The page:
Here’s the operating system: Android. The browser is Google Chrome, naturally. And it has Flash 10.1 plugin for Chrome. But what’s the deal with Android? You can get Android apps on your TV too. “Soon, you can.”

You can pull up the mobile version of Android Marketplace on Google TV. “If your application doesn’t require phone-specific hardware, it should work on Google TV.” They’re pulling down Pandora, the mobile app. It runs on Google TV.

You can also download apps from your computer onto your Google TV wirelessly.

Here’s a sample Google TV app. YouTube Leanback. It’s customised for you. It starts up and plays (you don’t need to browse for anything.) Your friends’ favourited videos get sent to you, your subscriptions get pushed and other preferences affect what you see.

(Bluetooth devices are still interfering with the demo.)

Here’s a very cool closed-captioning translation feature, taking the closed captioning feed and running it through Google Translate.

And now, partners (hardware makers) and timelines (when this is coming to market).

There are going to be three Google TV devices. First, Sony. They are going to be launching Google TV integrated TVs and integrated Blu-ray players.

Also, Logitech. They’re going to do a companion box (set top box). And they will make keyboards and peripherals just for this.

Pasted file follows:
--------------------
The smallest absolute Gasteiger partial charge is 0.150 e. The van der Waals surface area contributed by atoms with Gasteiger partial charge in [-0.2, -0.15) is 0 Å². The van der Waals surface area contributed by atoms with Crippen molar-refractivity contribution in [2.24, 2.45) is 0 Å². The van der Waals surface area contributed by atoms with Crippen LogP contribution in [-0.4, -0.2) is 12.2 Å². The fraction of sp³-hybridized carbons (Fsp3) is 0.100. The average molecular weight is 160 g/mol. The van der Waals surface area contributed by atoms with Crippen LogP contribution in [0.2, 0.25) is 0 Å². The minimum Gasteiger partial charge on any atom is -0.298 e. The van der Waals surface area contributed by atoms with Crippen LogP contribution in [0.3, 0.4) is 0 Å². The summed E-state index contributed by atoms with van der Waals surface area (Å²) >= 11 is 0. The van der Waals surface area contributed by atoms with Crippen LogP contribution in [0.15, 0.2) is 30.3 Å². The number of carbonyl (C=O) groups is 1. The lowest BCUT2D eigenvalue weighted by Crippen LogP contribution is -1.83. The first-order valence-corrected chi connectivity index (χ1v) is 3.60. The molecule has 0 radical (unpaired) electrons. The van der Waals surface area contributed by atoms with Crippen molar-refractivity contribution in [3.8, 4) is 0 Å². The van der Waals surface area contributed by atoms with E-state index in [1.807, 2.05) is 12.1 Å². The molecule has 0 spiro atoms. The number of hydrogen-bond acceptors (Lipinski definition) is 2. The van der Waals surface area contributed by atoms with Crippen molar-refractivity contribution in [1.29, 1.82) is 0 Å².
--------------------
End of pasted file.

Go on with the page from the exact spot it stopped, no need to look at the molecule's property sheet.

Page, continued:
And they’re partnering with Intel to put an Atom in there.

Also, Dish, for an enhanced satellite experience.

It’s going to be sold at Best Buy. All this will come in Fall 2010.

You can start enhancing your websites for Google TV now. They’re bringing Android Market, Google TV SDK and TV Web APIS in Early 2011. And open source the code in winter 2011.

And here’s Eric Schmidt, CEO of Google. Also, CEOs of Intel, Sony, Logitech, Dish, Best Buy and Adobe.

Sony CEO: “When you beat Apple, you dominate. New definition.”

Logitech says they’re shipping a remote with a keyboard built into it in spring 2010. “So if you’re one of the 60 million HDTV households you are a target for this product.”

Note: The Best Buy CEO calls his peons “blue shirts.”